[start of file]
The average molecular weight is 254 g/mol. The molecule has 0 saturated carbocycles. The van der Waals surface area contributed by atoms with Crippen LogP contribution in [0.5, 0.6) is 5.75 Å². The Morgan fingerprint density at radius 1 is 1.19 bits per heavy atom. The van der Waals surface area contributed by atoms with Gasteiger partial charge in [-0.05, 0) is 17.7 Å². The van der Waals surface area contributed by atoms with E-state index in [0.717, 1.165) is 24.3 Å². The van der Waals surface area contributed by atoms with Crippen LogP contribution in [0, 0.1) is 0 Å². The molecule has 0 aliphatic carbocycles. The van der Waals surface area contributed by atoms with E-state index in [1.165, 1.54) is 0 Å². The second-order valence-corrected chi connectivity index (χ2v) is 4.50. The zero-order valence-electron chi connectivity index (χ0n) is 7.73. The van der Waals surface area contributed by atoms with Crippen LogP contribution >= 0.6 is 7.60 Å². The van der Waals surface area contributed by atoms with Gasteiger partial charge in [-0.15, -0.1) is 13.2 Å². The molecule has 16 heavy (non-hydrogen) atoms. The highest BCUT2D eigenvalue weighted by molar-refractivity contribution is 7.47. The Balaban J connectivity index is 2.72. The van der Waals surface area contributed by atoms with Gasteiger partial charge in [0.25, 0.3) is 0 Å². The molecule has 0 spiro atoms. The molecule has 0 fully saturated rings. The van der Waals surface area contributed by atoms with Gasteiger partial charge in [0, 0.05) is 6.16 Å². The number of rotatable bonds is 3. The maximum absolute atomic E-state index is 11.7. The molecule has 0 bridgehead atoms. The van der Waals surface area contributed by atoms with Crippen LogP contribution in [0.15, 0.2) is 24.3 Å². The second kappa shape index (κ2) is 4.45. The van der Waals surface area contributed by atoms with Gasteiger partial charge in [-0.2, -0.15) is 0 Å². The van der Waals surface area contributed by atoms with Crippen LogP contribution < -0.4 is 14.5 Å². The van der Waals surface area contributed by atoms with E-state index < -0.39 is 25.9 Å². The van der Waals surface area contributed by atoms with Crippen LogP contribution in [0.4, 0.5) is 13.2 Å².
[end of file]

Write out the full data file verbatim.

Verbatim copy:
The average molecular weight is 254 g/mol. The molecule has 0 saturated carbocycles. The van der Waals surface area contributed by atoms with Crippen LogP contribution in [0.5, 0.6) is 5.75 Å². The Morgan fingerprint density at radius 1 is 1.19 bits per heavy atom. The van der Waals surface area contributed by atoms with Gasteiger partial charge in [-0.05, 0) is 17.7 Å². The van der Waals surface area contributed by atoms with E-state index in [0.717, 1.165) is 24.3 Å². The van der Waals surface area contributed by atoms with Crippen LogP contribution in [0, 0.1) is 0 Å². The molecule has 0 aliphatic carbocycles. The van der Waals surface area contributed by atoms with E-state index in [1.165, 1.54) is 0 Å². The second-order valence-corrected chi connectivity index (χ2v) is 4.50. The zero-order valence-electron chi connectivity index (χ0n) is 7.73. The van der Waals surface area contributed by atoms with Crippen LogP contribution >= 0.6 is 7.60 Å². The van der Waals surface area contributed by atoms with Gasteiger partial charge in [-0.15, -0.1) is 13.2 Å². The molecule has 16 heavy (non-hydrogen) atoms. The highest BCUT2D eigenvalue weighted by molar-refractivity contribution is 7.47. The Balaban J connectivity index is 2.72. The van der Waals surface area contributed by atoms with Gasteiger partial charge in [0.25, 0.3) is 0 Å². The molecule has 0 spiro atoms. The molecule has 0 fully saturated rings. The van der Waals surface area contributed by atoms with Gasteiger partial charge in [0, 0.05) is 6.16 Å². The number of rotatable bonds is 3. The maximum absolute atomic E-state index is 11.7. The molecule has 0 bridgehead atoms. The van der Waals surface area contributed by atoms with Crippen LogP contribution in [0.15, 0.2) is 24.3 Å². The second kappa shape index (κ2) is 4.45. The van der Waals surface area contributed by atoms with Gasteiger partial charge in [-0.2, -0.15) is 0 Å². The van der Waals surface area contributed by atoms with Crippen LogP contribution < -0.4 is 14.5 Å². The van der Waals surface area contributed by atoms with E-state index < -0.39 is 25.9 Å². The van der Waals surface area contributed by atoms with Crippen LogP contribution in [0.4, 0.5) is 13.2 Å².